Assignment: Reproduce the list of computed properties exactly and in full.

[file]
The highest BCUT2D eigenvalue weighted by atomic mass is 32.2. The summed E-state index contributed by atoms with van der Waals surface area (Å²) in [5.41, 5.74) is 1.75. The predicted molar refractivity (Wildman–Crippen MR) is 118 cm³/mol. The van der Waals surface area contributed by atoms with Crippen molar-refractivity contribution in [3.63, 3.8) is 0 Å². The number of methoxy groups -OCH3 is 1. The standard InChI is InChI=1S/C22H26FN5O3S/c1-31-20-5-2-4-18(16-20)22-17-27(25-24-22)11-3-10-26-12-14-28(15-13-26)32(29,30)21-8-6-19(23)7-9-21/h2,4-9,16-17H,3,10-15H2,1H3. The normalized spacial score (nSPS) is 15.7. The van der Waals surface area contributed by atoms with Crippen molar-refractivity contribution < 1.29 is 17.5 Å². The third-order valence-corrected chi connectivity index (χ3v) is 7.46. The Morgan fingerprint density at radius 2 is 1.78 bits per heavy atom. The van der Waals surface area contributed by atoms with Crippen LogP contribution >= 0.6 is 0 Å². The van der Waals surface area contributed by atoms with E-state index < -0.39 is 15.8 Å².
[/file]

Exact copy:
The highest BCUT2D eigenvalue weighted by atomic mass is 32.2. The summed E-state index contributed by atoms with van der Waals surface area (Å²) in [5.41, 5.74) is 1.75. The predicted molar refractivity (Wildman–Crippen MR) is 118 cm³/mol. The van der Waals surface area contributed by atoms with Crippen molar-refractivity contribution in [3.63, 3.8) is 0 Å². The number of methoxy groups -OCH3 is 1. The standard InChI is InChI=1S/C22H26FN5O3S/c1-31-20-5-2-4-18(16-20)22-17-27(25-24-22)11-3-10-26-12-14-28(15-13-26)32(29,30)21-8-6-19(23)7-9-21/h2,4-9,16-17H,3,10-15H2,1H3. The normalized spacial score (nSPS) is 15.7. The van der Waals surface area contributed by atoms with Crippen molar-refractivity contribution < 1.29 is 17.5 Å². The third-order valence-corrected chi connectivity index (χ3v) is 7.46. The Morgan fingerprint density at radius 2 is 1.78 bits per heavy atom. The van der Waals surface area contributed by atoms with Crippen LogP contribution >= 0.6 is 0 Å². The van der Waals surface area contributed by atoms with E-state index < -0.39 is 15.8 Å².